Proposed health and safety laws reported back to parliament by a select committee "strike the right balance," the government says.
But opposition parties say the Health and Safety Reform Bill has been gutted and the laws are worse than the ones they'll replace.
The reforms, promised in the aftermath of the Pike River mine disaster, are the biggest shake-up of New Zealand's workplace health and safety laws in 20 years.
The bill passed its first reading in parliament and was sent to a select committee, which was given a six-month extension to consider it because small businesses and farmers were concerned about the impact of some measures.
The bill was reported back on Friday, and Workplace Relations and Safety Minister Michael Woodhouse says it's "in great shape".
"It's important to strike the right balance between safe workplaces for workers and unnecessary red tape on businesses and I'm confident we have landed in the right space," he said.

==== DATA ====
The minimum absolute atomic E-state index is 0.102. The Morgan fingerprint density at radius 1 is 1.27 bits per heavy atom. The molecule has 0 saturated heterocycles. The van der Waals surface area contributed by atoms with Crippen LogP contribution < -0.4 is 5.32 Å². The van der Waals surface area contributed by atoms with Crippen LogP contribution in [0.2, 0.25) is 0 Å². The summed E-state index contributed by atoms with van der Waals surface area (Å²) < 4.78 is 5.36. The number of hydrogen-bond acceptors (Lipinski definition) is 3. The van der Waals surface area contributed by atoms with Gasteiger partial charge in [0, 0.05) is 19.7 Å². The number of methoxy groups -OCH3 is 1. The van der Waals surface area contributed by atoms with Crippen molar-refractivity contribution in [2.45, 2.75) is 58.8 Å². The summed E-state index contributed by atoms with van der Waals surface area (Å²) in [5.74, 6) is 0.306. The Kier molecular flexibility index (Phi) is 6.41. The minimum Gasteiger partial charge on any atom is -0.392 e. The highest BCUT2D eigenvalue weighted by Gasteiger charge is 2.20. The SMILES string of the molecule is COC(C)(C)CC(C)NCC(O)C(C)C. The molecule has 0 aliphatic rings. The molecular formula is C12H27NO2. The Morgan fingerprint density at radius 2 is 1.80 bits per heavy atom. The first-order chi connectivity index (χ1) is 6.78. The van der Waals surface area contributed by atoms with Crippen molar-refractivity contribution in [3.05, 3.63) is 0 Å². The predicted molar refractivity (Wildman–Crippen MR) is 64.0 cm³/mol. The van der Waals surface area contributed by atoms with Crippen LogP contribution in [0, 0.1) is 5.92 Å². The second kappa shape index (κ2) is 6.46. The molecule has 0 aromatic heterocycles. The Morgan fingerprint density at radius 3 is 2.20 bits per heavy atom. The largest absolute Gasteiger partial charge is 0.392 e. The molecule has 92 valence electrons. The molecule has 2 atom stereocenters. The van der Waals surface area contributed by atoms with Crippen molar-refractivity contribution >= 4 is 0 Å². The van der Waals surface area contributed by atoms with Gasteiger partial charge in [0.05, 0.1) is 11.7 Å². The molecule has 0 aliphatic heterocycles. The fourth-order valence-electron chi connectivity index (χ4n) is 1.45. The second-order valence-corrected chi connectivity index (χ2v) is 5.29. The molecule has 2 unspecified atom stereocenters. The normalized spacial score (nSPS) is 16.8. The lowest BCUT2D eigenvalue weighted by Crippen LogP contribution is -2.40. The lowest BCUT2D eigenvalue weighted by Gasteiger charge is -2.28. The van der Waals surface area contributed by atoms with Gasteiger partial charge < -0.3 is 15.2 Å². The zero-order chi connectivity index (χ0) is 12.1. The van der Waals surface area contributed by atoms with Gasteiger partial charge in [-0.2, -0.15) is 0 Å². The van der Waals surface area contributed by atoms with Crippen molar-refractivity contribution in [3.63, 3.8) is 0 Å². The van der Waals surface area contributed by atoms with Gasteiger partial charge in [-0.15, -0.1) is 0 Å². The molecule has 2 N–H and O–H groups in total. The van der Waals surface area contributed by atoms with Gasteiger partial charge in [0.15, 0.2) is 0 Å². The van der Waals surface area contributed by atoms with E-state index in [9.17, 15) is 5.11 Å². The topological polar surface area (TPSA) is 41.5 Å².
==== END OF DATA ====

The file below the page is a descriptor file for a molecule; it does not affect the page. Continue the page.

"The amended bill takes a risk-based approach to focus effort on what a business needs to do, what is `reasonably practical' for it to do, and what is in its sphere of control."
Mr Woodhouse says the bill supports more effective worker participation, and will allow businesses to take a flexible approach to this in a way that suits their size and needs.
Labour's Iain Lees-Galloway says the bill is a backward step.
"National has significantly weakened it with changes based on anecdotal assertions and outright fearmongering by a small group of employers," he said.
Labour will put up amendments to the bill when it comes up for its committee stage in parliament.
The Greens say workers have been let down.
"In many ways it's worse than what it replaces," said Denise Roche.
"Cutting supposedly low-risk workplaces with less than 20 staff out of the legislation puts workers at small and medium-sized workplaces at risk."
Proposed changes to the Health and Safety Reform Bill: